The next day, at a joint press conference, representatives of the PACE, OSCE PA, OSCE / ODIHR and European Parliament missions assessed the vote positively. Observers of the OSCE mission noted serious efforts on the part of the authorities to ensure a fair course of elections. “There was a peaceful atmosphere compared to the previous parliamentary elections, there were no incidents”,- said the head of the OSCE PA’s long-term mission, Wolfgang Grossruck. Approximately the same spirit was expressed by the heads of other observation missions, noting some shortcomings in the electoral process, mainly concerning the election campaign. At the same time, the observers did not have any comments concerning the elections themselves or the situation directly on the voting day. On the contrary, in the published conclusion of the observation mission of the European Academy for Election Observation, it was noted that there were no cases of interference by representatives of local executive authorities and police in the voting process recorded by observers in previous elections.
In the statement of the Council of Europe on November 9, also is saidthat the elections were calm, and all opposition parties participated in the political process.
Considering this, too negative assessments of the electoral process were not expected in Baku, so the statement of the USA State Department was unexpected. The official representative of the State Department Philip Crowley, noting that the elections in Azerbaijan were “peaceful, they involved all opposition parties and also observers from different local groups and from the international community,” stated: “Nevertheless, the elections did not meet international standards”. Crowley also said that the State Department notes solidarity with the view of OSCE observers that the conduct of elections did not meet democratic standards. At the same time, the State Department did not focus on the technical aspects of elections, and violations of the pre-election process (including centralized registration and the involvement of a record number of local observers), but on serious problems in the pre-election process and on election day itself. On election day, the statement notes, international observers noted serious violations of the procedure, including the filling of ballot boxes with false ballots.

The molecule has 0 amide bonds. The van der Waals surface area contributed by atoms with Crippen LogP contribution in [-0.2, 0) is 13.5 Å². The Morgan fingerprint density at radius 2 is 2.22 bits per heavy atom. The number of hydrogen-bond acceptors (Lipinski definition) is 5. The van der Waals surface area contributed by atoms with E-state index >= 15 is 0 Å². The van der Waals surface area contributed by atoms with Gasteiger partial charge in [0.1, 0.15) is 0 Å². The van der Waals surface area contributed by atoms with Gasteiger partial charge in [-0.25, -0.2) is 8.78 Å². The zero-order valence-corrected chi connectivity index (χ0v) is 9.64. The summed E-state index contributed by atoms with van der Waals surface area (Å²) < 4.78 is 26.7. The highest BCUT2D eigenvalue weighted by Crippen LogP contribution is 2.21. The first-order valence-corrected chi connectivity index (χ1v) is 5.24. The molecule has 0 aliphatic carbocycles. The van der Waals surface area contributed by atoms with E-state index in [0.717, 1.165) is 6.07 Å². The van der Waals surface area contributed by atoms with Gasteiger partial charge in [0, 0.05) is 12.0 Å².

Crowley’s statement was immediately reacted by the Azeri Foreign Ministry, which accused that “the statement of the US State Department is surprising and regrettable in Azerbaijan “. The State Department’s assessing statements of elections process in different countries, as a rule, do not differ much from the assessments given by these authoritative international organizations. At the same time, in assessing statements of the elections given by the OSCE ODIHR, the PACE, the OSCE PA, the European Parliament, “there are no assessments similar to the results given by the State Department.” Such discrepancies in the assessments of the majority of international observers and 30 representatives of the embassy raise questions about the fairness of the statement of the State Department.
In addition, it is not clear whether the assessment of the State Department’s elections differs from the assessment of 45 Americans who were part of the OSCE / ODIHR mission and why violations they observed at the polling stations on election day were not reflected in the ODIHR mission assessments.